Human kidney sections were obtained from a non-pathological section of a healthy kidney from a man (Imgenex/Novus Biologicals, Littleton, CO, USA). Kidney sections from WKY rats and C57Bl/6J mice were also studied. The glass slides containing the kidney sections were incubated in xylene for 1 h in a dry oven at 60°C for deparaffinisation. The incubated glass slides were washed three times (3 min each time) in 100%, 95% and 75% (vol./vol.) ethanol. The slides were boiled in sodium citrate buffer (pH 6.0), for 3 min for antigen retrieval and then incubated in 1% (wt/vol.) bovine serum albumin blocking buffer for 30 min at room temperature. Double-staining with anti-SNX5 and anti-IDE antibodies was performed. The primary antibodies were added onto the tissues and incubated at 4°C overnight. The secondary antibodies were subsequently added and incubated for 1 h at room temperature. The slides were mounted using ProLong Gold Antifade Mountant (Thermo Fisher Scientific) and imaged with a LSM 510 confocal microscope (Carl Zeiss, Oberkochen, Germany).
Immunoprecipitation was performed using an Immunoprecipitation Kit (Protein G; Roche Applied Science, Indianapolis, IN, USA). Uniform amounts (800 μg) of protein were immunoprecipitated with the primary antibody (2 μg) specific for the protein of interest for 2 h. Normal rat, mouse, and human IgGs (Santa Cruz Biotechnology) were used as negative controls. The samples were boiled for 5 min before western blotting.
RNA preparation and reverse transcriptase-quantitative real-time PCR
For reverse transcriptase-quantitative real-time PCR (RT-qPCR), the following reactions were all performed in a C1000 Thermal Cycler machine (Bio-Rad, Hercules, CA, USA). Total RNA was extracted using an RNeasy plus mini kit (Qiagen Sciences, Germantown, MD, USA) and equal amounts of RNA (1 μg) were loaded for cDNA synthesis using a Tetro cDNA Synthesis Kit (Bioline USA, Taunton, MA, USA). RT-qPCR was then performed, using SYBR Green PCR Master Mix (Qiagen Sciences) in a 7900HT Fast Real-Time PCR machine (Applied Biosystems, Life Technologies, Grand Island, NY, USA). Relative quantities of SNX5 and IDE were normalised by β-actin. Thermal cycler settings were as follows: 50°C for 2 min, 95°C for 10 min, 40 cycles of 95°C for 15 s, 59°C for 1 min, 95°C for 15 s and 60°C for 15 s.
The gene-specific primer pairs were as follows: SNX5 forward (5′-ACGTTTCAGAGCCCAGAGTT-3′) and SNX5 reverse (5′-TCGAGGACCATCAAAGTCG-3′); IDE forward (5′-TTCCAAGAAGAACATCTTAAACAACT-3′) and IDE reverse (5′-ACCTTCATGCCCAATGAGAT-3′); β-actin forward (5′-ACCTGTACGCCAACACAGTG-3′) and β-actin reverse (5′-ACACGGAGTACTTGCGCTCA-3′).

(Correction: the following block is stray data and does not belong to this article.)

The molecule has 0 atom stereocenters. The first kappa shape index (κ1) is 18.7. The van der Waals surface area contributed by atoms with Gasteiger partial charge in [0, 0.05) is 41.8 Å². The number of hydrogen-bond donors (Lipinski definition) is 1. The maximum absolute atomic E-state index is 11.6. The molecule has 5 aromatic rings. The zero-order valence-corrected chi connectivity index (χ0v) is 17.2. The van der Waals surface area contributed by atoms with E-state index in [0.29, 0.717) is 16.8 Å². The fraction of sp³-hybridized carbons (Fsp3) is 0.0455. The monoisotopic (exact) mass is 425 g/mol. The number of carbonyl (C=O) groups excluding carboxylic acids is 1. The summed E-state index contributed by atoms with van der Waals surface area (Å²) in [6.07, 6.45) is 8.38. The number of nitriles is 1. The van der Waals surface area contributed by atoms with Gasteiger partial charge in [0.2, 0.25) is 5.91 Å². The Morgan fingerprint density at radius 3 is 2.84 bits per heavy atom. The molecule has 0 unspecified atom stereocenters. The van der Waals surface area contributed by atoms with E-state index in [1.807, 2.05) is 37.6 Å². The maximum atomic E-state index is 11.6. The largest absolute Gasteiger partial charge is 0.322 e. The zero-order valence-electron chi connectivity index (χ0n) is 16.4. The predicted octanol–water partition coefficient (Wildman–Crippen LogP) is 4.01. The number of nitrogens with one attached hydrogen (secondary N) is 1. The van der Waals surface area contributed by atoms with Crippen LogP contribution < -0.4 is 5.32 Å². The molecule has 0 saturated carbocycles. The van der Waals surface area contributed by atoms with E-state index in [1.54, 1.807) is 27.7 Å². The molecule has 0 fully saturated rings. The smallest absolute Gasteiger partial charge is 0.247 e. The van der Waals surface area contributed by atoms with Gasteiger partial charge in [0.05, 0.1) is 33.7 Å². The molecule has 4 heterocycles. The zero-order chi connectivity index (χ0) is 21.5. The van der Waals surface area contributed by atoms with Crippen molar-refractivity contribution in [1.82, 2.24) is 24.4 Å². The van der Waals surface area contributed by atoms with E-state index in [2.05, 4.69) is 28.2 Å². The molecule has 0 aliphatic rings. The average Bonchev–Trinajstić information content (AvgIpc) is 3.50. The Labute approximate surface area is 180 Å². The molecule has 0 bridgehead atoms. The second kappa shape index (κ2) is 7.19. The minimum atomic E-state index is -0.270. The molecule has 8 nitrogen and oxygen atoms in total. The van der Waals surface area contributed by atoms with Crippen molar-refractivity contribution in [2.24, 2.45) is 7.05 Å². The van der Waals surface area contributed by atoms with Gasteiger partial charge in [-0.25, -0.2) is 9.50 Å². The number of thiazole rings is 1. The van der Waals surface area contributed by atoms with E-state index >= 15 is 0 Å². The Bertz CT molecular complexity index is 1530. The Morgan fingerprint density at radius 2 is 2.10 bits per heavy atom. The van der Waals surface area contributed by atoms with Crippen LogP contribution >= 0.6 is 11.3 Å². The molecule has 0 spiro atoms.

SNX5-specific siRNA/small hairpin RNA transfection
Lipofectamine RNAiMAX transfection reagent (Thermo Fisher Scientific) was used to transfect SNX5-specific siRNA (Santa Cruz Biotechnology) into hRPTCs. The cells were seeded into six-well plates, 1 day before the transfection. Serum-free medium was used once the cells reached 70–80% confluence. The cells were incubated in a mixture of 4 μl transfection reagent and 5 μl siRNA stock solution (10 μmol/l) at room temperature for 20–30 min. At about 6 h post-transfection, the same amount of complete medium was added into each well. The cells were harvested after 48 h for RNA quantification using RT-qPCR and after 72 h for total protein quantification by western blot.
FuGENE 6 transfection reagent (Promega, Madison, WI, USA) was used to transfect SNX5 small hairpin RNA (shRNA) into hRPTCs. The clones were isolated by adding puromycin 1 day after transfection and incubating for 14 days at 37°C. We tested several shRNAs for their ability to silence the expression of SNX5 and used the shRNA that gave the greatest downregulation of SNX5 expression.
InnoZyme Insulysin/IDE Immunocapture Activity Assay Kit (Calbiochem, EMD Millipore, Billerica, MA, USA) was used to measure IDE activity. hRPTCs were lysed with CytoBuster Protein Extraction Reagent (EMD Millipore).
Fluorescence energy transfer microscopy and data processing
The fluorophore pairs (Invitrogen) used for fluorescence energy transfer (FRET) imaging were Alexa Fluor 555 (acceptor dipole) conjugated with SNX5 antibody and Alexa Fluor 488 (donor dipole) conjugated with IDE. Seven images were acquired for each FRET analysis, using an Olympus FluoView FV300 confocal laser scanning microscope (Olympus Corporation of the Americas, Center Valley, PA, USA) equipped with a 60×/1.4 NA objective, Argon (488 nm), HeNe (543 nm) laser, emission filters of 515/50 nm and a 590 nm long pass filter.
All experimenters were blind to group assignment and outcome assessment. We included all outcomes for data report and analysis. Numerical data are reported as means ± SEM. Significant difference between two groups was determined by Student’s t test. Significant differences among groups were determined by one-way factorial ANOVA, followed by Student–Newman–Keuls post hoc test. p < 0.05 was considered significant.